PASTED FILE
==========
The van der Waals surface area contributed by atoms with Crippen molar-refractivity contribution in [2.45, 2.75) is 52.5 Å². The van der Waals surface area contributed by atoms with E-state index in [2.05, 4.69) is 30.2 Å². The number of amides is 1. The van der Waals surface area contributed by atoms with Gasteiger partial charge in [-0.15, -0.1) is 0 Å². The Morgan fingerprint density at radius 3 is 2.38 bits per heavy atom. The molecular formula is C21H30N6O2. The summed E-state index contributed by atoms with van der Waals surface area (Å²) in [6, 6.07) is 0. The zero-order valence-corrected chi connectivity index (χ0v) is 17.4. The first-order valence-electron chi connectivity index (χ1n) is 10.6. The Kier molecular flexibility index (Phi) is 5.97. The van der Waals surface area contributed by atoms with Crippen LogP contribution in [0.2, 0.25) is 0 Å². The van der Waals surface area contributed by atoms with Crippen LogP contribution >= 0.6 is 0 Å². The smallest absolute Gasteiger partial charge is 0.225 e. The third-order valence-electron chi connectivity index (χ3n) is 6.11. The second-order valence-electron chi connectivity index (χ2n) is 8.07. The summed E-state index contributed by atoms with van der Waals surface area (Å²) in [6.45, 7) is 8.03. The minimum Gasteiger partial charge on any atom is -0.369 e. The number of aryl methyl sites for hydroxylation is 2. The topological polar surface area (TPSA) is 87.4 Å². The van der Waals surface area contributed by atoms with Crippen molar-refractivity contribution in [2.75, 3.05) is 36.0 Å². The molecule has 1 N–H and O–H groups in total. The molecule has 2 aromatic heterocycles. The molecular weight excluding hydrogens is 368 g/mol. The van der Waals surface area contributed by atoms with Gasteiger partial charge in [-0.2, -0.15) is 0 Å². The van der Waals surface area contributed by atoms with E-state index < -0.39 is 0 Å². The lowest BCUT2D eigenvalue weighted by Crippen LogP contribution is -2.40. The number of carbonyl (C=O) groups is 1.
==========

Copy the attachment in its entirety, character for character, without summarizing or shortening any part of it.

The van der Waals surface area contributed by atoms with Crippen molar-refractivity contribution in [2.45, 2.75) is 52.5 Å². The van der Waals surface area contributed by atoms with E-state index in [2.05, 4.69) is 30.2 Å². The number of amides is 1. The van der Waals surface area contributed by atoms with Gasteiger partial charge in [-0.15, -0.1) is 0 Å². The Morgan fingerprint density at radius 3 is 2.38 bits per heavy atom. The molecular formula is C21H30N6O2. The summed E-state index contributed by atoms with van der Waals surface area (Å²) in [6, 6.07) is 0. The zero-order valence-corrected chi connectivity index (χ0v) is 17.4. The first-order valence-electron chi connectivity index (χ1n) is 10.6. The Kier molecular flexibility index (Phi) is 5.97. The van der Waals surface area contributed by atoms with Crippen LogP contribution in [0.2, 0.25) is 0 Å². The van der Waals surface area contributed by atoms with Crippen LogP contribution >= 0.6 is 0 Å². The smallest absolute Gasteiger partial charge is 0.225 e. The third-order valence-electron chi connectivity index (χ3n) is 6.11. The second-order valence-electron chi connectivity index (χ2n) is 8.07. The summed E-state index contributed by atoms with van der Waals surface area (Å²) in [6.45, 7) is 8.03. The minimum Gasteiger partial charge on any atom is -0.369 e. The number of aryl methyl sites for hydroxylation is 2. The topological polar surface area (TPSA) is 87.4 Å². The van der Waals surface area contributed by atoms with Crippen molar-refractivity contribution in [2.75, 3.05) is 36.0 Å². The molecule has 1 N–H and O–H groups in total. The molecule has 2 aromatic heterocycles. The molecular weight excluding hydrogens is 368 g/mol. The van der Waals surface area contributed by atoms with Gasteiger partial charge in [-0.2, -0.15) is 0 Å². The van der Waals surface area contributed by atoms with E-state index < -0.39 is 0 Å². The lowest BCUT2D eigenvalue weighted by Crippen LogP contribution is -2.40. The number of carbonyl (C=O) groups is 1.